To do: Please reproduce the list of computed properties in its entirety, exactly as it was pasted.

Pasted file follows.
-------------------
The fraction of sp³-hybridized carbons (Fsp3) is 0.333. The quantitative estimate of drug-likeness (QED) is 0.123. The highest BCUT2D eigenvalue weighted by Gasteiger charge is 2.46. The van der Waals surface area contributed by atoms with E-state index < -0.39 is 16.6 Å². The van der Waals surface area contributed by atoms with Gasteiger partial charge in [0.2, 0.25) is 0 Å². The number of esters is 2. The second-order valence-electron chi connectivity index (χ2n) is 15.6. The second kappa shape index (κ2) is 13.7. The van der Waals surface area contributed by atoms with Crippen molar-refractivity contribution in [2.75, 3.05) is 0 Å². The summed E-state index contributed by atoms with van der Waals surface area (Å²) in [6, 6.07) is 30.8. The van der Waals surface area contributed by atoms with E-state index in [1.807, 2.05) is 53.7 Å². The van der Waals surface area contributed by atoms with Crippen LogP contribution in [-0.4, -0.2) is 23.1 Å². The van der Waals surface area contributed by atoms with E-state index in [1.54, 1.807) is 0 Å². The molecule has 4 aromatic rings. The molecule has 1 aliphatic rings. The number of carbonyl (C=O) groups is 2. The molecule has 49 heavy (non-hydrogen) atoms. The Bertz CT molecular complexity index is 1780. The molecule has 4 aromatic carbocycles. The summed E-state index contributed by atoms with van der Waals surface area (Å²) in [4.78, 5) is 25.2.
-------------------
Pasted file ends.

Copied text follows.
The fraction of sp³-hybridized carbons (Fsp3) is 0.333. The quantitative estimate of drug-likeness (QED) is 0.123. The highest BCUT2D eigenvalue weighted by Gasteiger charge is 2.46. The van der Waals surface area contributed by atoms with E-state index < -0.39 is 16.6 Å². The van der Waals surface area contributed by atoms with Gasteiger partial charge in [0.2, 0.25) is 0 Å². The number of esters is 2. The second-order valence-electron chi connectivity index (χ2n) is 15.6. The second kappa shape index (κ2) is 13.7. The van der Waals surface area contributed by atoms with Crippen molar-refractivity contribution in [2.75, 3.05) is 0 Å². The summed E-state index contributed by atoms with van der Waals surface area (Å²) in [6, 6.07) is 30.8. The van der Waals surface area contributed by atoms with E-state index in [1.807, 2.05) is 53.7 Å². The van der Waals surface area contributed by atoms with Crippen LogP contribution in [-0.4, -0.2) is 23.1 Å². The van der Waals surface area contributed by atoms with E-state index in [1.54, 1.807) is 0 Å². The molecule has 4 aromatic rings. The molecule has 1 aliphatic rings. The number of carbonyl (C=O) groups is 2. The molecule has 49 heavy (non-hydrogen) atoms. The Bertz CT molecular complexity index is 1780. The molecule has 4 aromatic carbocycles. The summed E-state index contributed by atoms with van der Waals surface area (Å²) in [4.78, 5) is 25.2.